Hemos conseguido reunir las reflexiones de responsables en la materia y reconocidos especialistas, incluyendo los aspectos normativos y nutricionales, dando voz al sector de la producción y la distribución comercial. Cada artículo se aproxima al problema con un punto de vista diferente, configurando un completo trabajo de lectura recomendada.

Las personas consumidoras quieren reducir su huella ecológica y ya apuestan por las empresas que se comprometen y actúan para reducir tanto sus emisiones como los impactos ambientales. Pero cada día es más patente la gran distancia que existe entre la intención y la acción. A esto se añade el aumento del coste de la vida, que impide tomar decisiones de forma responsable con el planeta. En esta situación, el precio se ha convertido en una barrera para el comportamiento sostenible, por lo que debemos tener en consideración a aquellos colectivos de personas vulnerables para que no se queden fuera en estos momentos y avancen igualmente en el camino hacia la reducción del impacto ambiental de los hábitos de compra y consumo de alimentos.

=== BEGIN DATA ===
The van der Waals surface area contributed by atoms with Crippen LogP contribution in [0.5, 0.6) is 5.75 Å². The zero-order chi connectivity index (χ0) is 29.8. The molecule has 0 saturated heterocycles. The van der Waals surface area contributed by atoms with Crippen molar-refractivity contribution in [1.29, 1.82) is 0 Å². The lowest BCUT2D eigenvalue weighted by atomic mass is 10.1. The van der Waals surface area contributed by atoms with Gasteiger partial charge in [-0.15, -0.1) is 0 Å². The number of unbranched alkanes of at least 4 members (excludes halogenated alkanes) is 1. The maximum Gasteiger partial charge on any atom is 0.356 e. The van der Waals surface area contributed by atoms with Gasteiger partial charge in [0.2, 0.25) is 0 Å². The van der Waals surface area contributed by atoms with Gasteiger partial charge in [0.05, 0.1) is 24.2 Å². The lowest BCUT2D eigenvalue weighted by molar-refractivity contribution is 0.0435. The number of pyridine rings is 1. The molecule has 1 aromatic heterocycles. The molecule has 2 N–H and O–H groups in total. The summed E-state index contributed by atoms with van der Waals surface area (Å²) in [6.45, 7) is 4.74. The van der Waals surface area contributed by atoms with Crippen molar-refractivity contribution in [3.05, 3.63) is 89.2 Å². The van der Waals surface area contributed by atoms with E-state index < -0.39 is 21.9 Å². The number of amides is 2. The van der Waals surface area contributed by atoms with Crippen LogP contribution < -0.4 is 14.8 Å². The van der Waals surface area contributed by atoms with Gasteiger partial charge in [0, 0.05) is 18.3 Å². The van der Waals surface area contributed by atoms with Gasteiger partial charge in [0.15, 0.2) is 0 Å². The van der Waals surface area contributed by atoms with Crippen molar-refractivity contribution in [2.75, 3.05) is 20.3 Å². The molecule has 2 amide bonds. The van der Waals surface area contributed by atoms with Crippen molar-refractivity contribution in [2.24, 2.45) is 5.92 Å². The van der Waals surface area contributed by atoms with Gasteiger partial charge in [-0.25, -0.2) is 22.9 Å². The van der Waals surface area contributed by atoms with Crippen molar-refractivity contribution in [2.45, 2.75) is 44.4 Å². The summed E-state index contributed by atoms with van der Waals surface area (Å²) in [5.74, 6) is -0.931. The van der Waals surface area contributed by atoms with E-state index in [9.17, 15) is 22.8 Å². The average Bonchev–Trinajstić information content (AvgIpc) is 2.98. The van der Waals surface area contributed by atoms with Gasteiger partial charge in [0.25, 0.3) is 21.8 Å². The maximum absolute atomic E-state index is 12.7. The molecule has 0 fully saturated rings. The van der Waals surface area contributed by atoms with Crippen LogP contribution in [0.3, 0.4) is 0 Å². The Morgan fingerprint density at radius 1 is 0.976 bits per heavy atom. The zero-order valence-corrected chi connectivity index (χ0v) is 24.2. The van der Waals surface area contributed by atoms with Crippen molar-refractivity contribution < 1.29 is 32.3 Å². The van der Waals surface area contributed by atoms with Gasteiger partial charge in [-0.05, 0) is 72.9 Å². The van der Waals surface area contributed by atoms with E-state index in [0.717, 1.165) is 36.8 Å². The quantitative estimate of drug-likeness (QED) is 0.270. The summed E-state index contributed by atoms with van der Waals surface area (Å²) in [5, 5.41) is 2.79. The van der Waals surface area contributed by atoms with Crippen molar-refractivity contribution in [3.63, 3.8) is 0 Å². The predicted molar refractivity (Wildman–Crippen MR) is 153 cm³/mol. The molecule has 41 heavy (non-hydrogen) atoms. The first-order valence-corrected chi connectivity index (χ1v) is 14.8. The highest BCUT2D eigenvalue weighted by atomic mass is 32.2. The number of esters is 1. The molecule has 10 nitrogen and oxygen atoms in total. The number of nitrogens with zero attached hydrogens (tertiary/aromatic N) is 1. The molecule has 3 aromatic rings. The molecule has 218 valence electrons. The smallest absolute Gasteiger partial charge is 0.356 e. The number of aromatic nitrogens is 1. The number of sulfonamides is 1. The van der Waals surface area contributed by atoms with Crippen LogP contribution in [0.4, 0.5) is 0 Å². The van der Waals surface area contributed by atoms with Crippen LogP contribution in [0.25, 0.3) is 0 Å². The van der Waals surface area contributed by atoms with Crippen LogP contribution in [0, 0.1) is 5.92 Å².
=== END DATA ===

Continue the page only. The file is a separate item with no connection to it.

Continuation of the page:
En la apuesta por la sostenibilidad, compartida de forma unánime por todos los sectores, hay muchas lagunas y la persona consumidora, como último eslabón de la cadena, reclama más información y un compromiso real y contrastable del sector de la alimentación con el medio ambiente, para que se ofrezcan productos que nos permita seguir unos patrones de alimentación más saludables, a la vez que sostenibles.